Trends in Emergency Department Visits, 2006-2011 #179
AHRQ Stats: Emergency Care for Blood Infection
The rate of emergency department (ED) visits for septicemia (blood infection) increased 74 percent from 2006 to 2011, the largest increase for conditions with at least 100,000 ED visits. (Source: Agency for Healthcare Research and Quality, Healthcare Cost and Utilization Project Statistical Brief #179: Trends in Emergency Department Visits, 2006-2011
Trends in Emergency Department Visits, 2006-2011
Halcyon G. Skinner Ph.D., M.P.H., Janice Blanchard M.D., Ph.D., and Anne Elixhauser, Ph.D.
- The rate of ED visits over the 5-year period from 2006 to 2011 increased among patients aged 45-64 years (8 percent increase).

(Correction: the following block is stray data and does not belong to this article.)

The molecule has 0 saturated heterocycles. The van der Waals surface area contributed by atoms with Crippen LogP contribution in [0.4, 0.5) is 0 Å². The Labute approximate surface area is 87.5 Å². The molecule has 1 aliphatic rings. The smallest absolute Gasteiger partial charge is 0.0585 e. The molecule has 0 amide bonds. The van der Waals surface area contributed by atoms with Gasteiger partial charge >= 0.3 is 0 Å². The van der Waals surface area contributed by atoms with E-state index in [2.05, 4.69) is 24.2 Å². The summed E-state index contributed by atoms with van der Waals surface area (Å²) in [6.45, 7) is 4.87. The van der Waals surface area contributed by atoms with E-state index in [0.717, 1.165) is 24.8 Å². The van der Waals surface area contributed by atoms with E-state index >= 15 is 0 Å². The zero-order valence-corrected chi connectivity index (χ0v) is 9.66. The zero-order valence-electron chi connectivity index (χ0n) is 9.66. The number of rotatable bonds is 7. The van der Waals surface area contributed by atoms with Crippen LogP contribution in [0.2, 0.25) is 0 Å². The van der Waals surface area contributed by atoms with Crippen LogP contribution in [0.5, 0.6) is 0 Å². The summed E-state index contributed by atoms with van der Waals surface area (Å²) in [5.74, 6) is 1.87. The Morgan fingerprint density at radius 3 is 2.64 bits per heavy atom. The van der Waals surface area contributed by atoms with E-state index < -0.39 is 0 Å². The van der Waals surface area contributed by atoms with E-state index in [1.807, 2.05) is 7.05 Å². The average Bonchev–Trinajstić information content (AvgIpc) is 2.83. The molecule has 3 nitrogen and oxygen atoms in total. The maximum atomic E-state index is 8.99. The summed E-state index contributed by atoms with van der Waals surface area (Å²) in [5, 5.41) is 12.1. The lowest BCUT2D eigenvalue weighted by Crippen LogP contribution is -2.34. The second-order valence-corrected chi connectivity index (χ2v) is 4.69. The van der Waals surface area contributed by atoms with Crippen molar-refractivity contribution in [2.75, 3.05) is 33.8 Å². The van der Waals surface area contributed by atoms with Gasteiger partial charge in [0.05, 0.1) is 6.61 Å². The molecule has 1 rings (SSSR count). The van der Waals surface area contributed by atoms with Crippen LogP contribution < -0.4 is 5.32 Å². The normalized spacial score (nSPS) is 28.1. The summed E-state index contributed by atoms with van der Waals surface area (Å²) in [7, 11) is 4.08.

- Across all conditions with at least 100,000 ED visits in 2006, the most rapid increase (74 percent) by 2011 occurred for septicemia, a bloodstream infection. The most rapid decrease (30 percent) occurred for noninfectious gastroenteritis.
- Between 2006 and 2011, the rate of ED visits for substance-related disorders (not including alcohol) increased 48 percent. Over the same time period, ED visits for alcohol-related disorders increased 34 percent.
- Among the most common reasons for ED visits,sprains and strains and superficial injury each experienced approximately a 10 percent decrease in the rate of ED visits from 2006 to 2011.
- Increases in the rates of ED visits were observed for abdominal pain (18 percent) and nonspecific chest pain (13 percent).
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